There are plenty of long held notes in Sachdev’s music, and clear melodic lines that seem almost like folk melodies on first hearing. But try singing or playing them, and you will be in for a variety of surprises. For example, the performance of Des that follows Purya is in a very slow Rupak, a seven beat tal very popular with vocalists. Because the melody lasts for two cycles of Rupak, it sounds very similar to the 14 beat Dhrupad tal Dhamar. Dhrupad was designed to be sung in temples, and although Dhrupad tals are frequently in odd meters, they do not have the jagged emphasis on the surprising corners of those odd meters that you would find in Balkan music or fusion jazz. The fast repetitions of odd time signatures in those kinds of music feel like syncopations, and thus naturally create an awareness of the body which inspires dancing even if the rhythms are too complicated to make that inspiration a reality.

But to sing or play in slow seven or 14 requires a broadening of time awareness that increases mental concentration, and naturally inclines one towards a focused meditative state. Because Sachdev’s Des melody floats over two complete cycles of seven without marking any single beat strongly, it gives a meditative sense, almost like an alap, even though the underlying tempo never changes. And although he repeats the melody frequently, he never ornaments it exactly the same way twice. Nevertheless, the ornaments never obscure the original melody, but instead highlight it with trills and scales that underscore different crucially expressive notes, and thus change the mood with each new “repetition.”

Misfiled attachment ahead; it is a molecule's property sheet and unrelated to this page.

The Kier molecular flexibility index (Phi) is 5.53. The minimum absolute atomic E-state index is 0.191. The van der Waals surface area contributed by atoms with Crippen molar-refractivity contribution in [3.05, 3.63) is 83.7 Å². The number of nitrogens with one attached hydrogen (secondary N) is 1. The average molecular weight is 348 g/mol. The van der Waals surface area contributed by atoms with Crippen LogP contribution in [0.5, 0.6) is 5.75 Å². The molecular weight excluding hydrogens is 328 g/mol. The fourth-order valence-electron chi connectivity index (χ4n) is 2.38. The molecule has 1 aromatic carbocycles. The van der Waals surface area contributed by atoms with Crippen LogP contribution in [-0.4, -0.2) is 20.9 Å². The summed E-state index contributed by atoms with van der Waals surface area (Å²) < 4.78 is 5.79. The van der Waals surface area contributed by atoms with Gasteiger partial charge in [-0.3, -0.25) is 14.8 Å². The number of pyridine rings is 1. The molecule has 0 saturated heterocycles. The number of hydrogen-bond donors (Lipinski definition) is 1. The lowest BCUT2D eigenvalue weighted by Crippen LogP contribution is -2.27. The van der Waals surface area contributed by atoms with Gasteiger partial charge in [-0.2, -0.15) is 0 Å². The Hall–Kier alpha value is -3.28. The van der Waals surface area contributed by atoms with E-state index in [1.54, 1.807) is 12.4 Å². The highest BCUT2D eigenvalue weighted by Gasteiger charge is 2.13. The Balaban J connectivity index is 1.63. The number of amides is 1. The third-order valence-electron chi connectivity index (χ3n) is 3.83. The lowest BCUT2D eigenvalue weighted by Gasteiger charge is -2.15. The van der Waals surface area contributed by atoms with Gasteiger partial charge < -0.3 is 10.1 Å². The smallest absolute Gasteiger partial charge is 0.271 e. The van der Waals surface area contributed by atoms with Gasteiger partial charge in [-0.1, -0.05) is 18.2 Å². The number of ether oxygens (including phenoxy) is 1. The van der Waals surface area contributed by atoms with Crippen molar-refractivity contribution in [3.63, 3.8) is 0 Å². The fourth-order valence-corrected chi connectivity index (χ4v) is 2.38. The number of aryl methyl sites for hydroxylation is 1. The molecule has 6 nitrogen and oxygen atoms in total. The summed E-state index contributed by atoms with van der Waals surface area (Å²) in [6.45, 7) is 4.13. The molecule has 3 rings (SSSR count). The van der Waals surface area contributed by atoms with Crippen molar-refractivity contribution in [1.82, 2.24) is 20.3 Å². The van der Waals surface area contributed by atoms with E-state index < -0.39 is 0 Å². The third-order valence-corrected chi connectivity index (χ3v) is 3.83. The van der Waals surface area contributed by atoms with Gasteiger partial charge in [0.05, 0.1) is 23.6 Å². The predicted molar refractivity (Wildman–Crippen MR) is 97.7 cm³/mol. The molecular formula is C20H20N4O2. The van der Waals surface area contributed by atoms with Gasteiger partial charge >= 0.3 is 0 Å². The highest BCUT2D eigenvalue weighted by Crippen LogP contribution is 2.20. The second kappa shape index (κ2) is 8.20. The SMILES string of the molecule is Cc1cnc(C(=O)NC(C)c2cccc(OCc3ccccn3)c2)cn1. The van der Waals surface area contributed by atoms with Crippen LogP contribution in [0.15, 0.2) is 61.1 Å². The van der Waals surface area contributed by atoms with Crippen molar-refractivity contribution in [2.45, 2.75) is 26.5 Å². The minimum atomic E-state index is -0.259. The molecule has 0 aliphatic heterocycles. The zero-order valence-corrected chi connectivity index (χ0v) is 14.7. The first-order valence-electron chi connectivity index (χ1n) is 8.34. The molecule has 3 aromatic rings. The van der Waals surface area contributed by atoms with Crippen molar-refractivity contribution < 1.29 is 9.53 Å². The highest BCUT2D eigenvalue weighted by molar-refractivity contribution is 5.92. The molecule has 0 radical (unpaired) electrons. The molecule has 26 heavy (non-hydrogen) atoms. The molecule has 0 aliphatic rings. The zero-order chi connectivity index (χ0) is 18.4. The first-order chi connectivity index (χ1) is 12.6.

Many of these trills, scales, and grace notes are actually quite fast, with imaginative turns of phrase that make them little melodies in miniature. However, they don’t sound fast because the ear hears primarily the broad outlines of the melody rather than the ornaments. But they are subtle and surprising, with many different forms of accent and slight shifts in tempo that are experienced as flutters and swells rather than separate notes. These are just the right sort of ornaments for the tone of the bansuri, for they evoke not only a sense of yearning emotion, but the actual sound of a bird in song and flight. There is, in other words, a mood produced by all of these elements, which cannot be fully expressed by analyzing them, although hopefully this sort of analysis will make the experience richer when we return to the music itself.

Every musician acknowledges when asked that, of course, technique is only a means to an end. But a corollary that is easily forgotten is that when technique is completely successful it frequently disappears from view, invisibly doing its magic to help the musician in calling up the gods and demons that make music worth playing and life worth living. In this sense, Sachdev has mastered his technique, for it always obeys the higher powers that use his music as a vehicle.

Teed Rockwell has studied classical Indian music for fifteen years at the Ali Akbar College of Music and privately with Habib Khan and the Salamat Ali Khan family.